Where Do You Go, Oh Where Do You Go When You Die?

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Article by John Tarrant for Lion’s Roar magazine. A traditional Chan way to approach the question of death is to stroll, stumble, hurry, struggle, fall accidentally through the gates of samadhi—the deep concentration of meditation—and look around. When you really enter this moment, it has no end, no beginning; it is older than the universe that seems to contain it. Then it will inevitably occur to you: “I’ve always been here.” 

 


Where Do You Go, Oh Where Do You Go When You Die?

Article by John Tarrant for Lion’s Roar magazine.

Once people were born alive and slowly they died. Now one is born dead and slowly has to come to life.

—Roberto Bazlun, quoted by Roberta Calasso in his Paris Review interview

I’m always amazed at how little I know you.

—W. H. Auden in “Talking to myself.”

This is a time of great peril and hardship. To see this clearly without panic, just to see, and to know also that there is a practice and a path that is not every-man-for-himself, is an endlessly helpful thing. The old Chan masters were in just such a situation, in which the known world was ending, and danger was at every turn. They took this into account in their practice and left instructions for us. To find a way where there is no way, we turn toward those old teachers and toward the great matters of life and death.

Here in Northern California, wildfires are burning on schedule, the garden roses are cantaloupe colored in the yellow, diffuse, and scattered light; water is in short supply. Friends are telling me about the Permian extinction event that made the

A famous illusion – Death & the Lady

one in which we lost the dinosaurs look half-hearted. That was 250 million years ago, and came courtesy of volcanic eruptions. My friends find long views consoling; life, consciousness, will continue—if not here then somewhere else. Meanwhile, in Whole Foods yesterday, someone was holed up in the women’s bathroom, a huddle of sympathetic employees gathered outside. “Are you alright?” they asked every few minutes. “Yes, yes, I’m fine.” It had suddenly become all too much and the young woman had gone to ground. “The masks are back, the smoke is back, I’m not leaving this bathroom.”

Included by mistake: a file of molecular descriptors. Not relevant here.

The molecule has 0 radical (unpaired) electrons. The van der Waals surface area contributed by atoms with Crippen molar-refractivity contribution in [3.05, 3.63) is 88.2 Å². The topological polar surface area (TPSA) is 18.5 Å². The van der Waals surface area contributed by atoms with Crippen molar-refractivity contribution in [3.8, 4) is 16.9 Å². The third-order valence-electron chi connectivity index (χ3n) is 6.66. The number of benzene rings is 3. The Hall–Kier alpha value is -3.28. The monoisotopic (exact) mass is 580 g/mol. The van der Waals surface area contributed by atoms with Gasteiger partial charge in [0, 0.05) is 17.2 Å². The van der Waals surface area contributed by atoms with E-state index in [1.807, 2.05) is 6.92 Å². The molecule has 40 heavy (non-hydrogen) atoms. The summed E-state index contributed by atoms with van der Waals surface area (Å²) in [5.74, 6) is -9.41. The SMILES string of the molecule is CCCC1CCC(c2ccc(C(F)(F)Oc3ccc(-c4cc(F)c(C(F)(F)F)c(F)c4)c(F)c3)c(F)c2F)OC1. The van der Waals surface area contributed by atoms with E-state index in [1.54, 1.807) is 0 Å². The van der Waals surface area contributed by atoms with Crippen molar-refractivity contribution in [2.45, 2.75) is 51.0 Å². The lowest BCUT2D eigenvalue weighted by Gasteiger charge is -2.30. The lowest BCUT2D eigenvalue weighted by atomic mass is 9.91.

Every manifestation wants to persist in its being; this includes oceans and planets and galaxies. Meanwhile, the changes are always at work.

The poet Issa loved his young daughter, and here she is caught indoors on a wet day. 

Little girl you’ll never
teach that cat to dance.
Spring rain.

Less than a year later she died of smallpox, and he wrote:

The world of dew,
is the world of dew—
And yet, and yet.

Ah yes, the intense sorrow and the feeling for the eternal are layered together. I don’t seem to have a choice about this, either the sorrow or the feeling for eternity. Grief is involuntary, the illuminated quality in our lives, also involuntary. And when I look, that mysterious light is always present—under, within, on top of, throughout. The interleaved moments shine, they fill the galaxy—the sound of night rain, the cry of the geese in flight, the temple bell, the smell of toast. But really anything will do: 

“What is Buddha?”
“Three kilos of flax.” 

So goes an ancient conversation. 

Eternity is in everything. We’re stuck with it. It’s even in dying which can be unpredictably full of intimacy, beauty, comedy, pain, boredom, awe—all in all, truly something not to be missed. Wiping the brow of a dying person, wiping the brow of a child with the flu—these are complete actions, revealing and justifying the universe. “The entire meaning of your life is contained in the current matter,” said Mazu, the grand Chan master. Sooner or later, death is that matter.

When the body has dissolved into the four elements, where will you go?

This koan is called “Doushuai’s Third Barrier.” 

I encountered this inquiry when I was a student in the Maui Zendo, trying to fend off the endless changes, hoping to give a coherent shape to my life, or at least to my consciousness. I panicked at questions that couldn’t be answered, which meant most of the interesting things to consider. The questions were difficult because I was looking in the wrong direction, as we so often do—that is, away from life. The Zendo was a ramshackle country house with buddha statues and a temple bell. While we repaired the roof and replaced the windows, the great volcano Haleakala revealed its moods and entered our dreams. At the same time, I considered this daunting query, “Where do we go when we die?”

Questions about death and the after-death are a part of the traditional Chan koan curriculum. Dignified by their antiquity, they are the primordial instance of that which cannot be negotiated with. “I’ll never get anywhere with that,” ran through my mind, “I’ll give up and become the gardener.” The ever present rain and the call of the temple bell deepened the silence in which the question appeared. Answers were not at hand.